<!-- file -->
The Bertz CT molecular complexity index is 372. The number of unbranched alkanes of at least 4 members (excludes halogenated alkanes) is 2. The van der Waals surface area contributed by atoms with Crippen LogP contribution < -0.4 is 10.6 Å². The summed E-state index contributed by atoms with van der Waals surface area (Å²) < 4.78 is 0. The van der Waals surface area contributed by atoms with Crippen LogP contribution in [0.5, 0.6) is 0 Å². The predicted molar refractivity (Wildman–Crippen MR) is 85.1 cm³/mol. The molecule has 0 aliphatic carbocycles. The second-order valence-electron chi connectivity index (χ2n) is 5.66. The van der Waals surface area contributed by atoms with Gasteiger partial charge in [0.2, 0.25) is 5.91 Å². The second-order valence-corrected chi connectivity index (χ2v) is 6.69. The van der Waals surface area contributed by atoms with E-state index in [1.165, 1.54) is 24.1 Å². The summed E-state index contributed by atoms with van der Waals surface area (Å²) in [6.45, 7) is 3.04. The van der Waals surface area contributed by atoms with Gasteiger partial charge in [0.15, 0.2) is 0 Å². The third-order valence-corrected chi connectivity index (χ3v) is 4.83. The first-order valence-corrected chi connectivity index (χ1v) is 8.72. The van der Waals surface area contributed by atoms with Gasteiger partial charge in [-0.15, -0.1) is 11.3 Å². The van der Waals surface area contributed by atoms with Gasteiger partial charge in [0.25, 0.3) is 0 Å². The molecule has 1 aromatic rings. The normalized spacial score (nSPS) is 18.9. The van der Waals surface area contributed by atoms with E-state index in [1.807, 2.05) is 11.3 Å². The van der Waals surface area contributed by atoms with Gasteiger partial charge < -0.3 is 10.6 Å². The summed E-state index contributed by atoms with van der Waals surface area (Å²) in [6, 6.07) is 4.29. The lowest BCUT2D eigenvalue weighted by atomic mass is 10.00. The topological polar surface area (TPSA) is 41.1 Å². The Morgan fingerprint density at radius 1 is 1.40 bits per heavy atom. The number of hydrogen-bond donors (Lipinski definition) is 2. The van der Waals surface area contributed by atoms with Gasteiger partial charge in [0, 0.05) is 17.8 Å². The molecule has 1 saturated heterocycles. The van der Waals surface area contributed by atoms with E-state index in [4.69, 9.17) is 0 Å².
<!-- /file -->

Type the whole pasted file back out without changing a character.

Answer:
The Bertz CT molecular complexity index is 372. The number of unbranched alkanes of at least 4 members (excludes halogenated alkanes) is 2. The van der Waals surface area contributed by atoms with Crippen LogP contribution < -0.4 is 10.6 Å². The summed E-state index contributed by atoms with van der Waals surface area (Å²) < 4.78 is 0. The van der Waals surface area contributed by atoms with Crippen LogP contribution in [0.5, 0.6) is 0 Å². The predicted molar refractivity (Wildman–Crippen MR) is 85.1 cm³/mol. The molecule has 0 aliphatic carbocycles. The second-order valence-electron chi connectivity index (χ2n) is 5.66. The van der Waals surface area contributed by atoms with Gasteiger partial charge in [0.2, 0.25) is 5.91 Å². The second-order valence-corrected chi connectivity index (χ2v) is 6.69. The van der Waals surface area contributed by atoms with E-state index in [1.165, 1.54) is 24.1 Å². The summed E-state index contributed by atoms with van der Waals surface area (Å²) in [6.45, 7) is 3.04. The van der Waals surface area contributed by atoms with Gasteiger partial charge in [0.15, 0.2) is 0 Å². The third-order valence-corrected chi connectivity index (χ3v) is 4.83. The first-order valence-corrected chi connectivity index (χ1v) is 8.72. The van der Waals surface area contributed by atoms with Gasteiger partial charge in [-0.15, -0.1) is 11.3 Å². The van der Waals surface area contributed by atoms with Gasteiger partial charge in [0.25, 0.3) is 0 Å². The molecule has 1 aromatic rings. The normalized spacial score (nSPS) is 18.9. The van der Waals surface area contributed by atoms with E-state index in [1.807, 2.05) is 11.3 Å². The van der Waals surface area contributed by atoms with Gasteiger partial charge < -0.3 is 10.6 Å². The summed E-state index contributed by atoms with van der Waals surface area (Å²) in [6, 6.07) is 4.29. The lowest BCUT2D eigenvalue weighted by atomic mass is 10.00. The topological polar surface area (TPSA) is 41.1 Å². The Morgan fingerprint density at radius 1 is 1.40 bits per heavy atom. The number of hydrogen-bond donors (Lipinski definition) is 2. The van der Waals surface area contributed by atoms with Gasteiger partial charge in [0, 0.05) is 17.8 Å². The molecule has 1 saturated heterocycles. The van der Waals surface area contributed by atoms with E-state index in [4.69, 9.17) is 0 Å².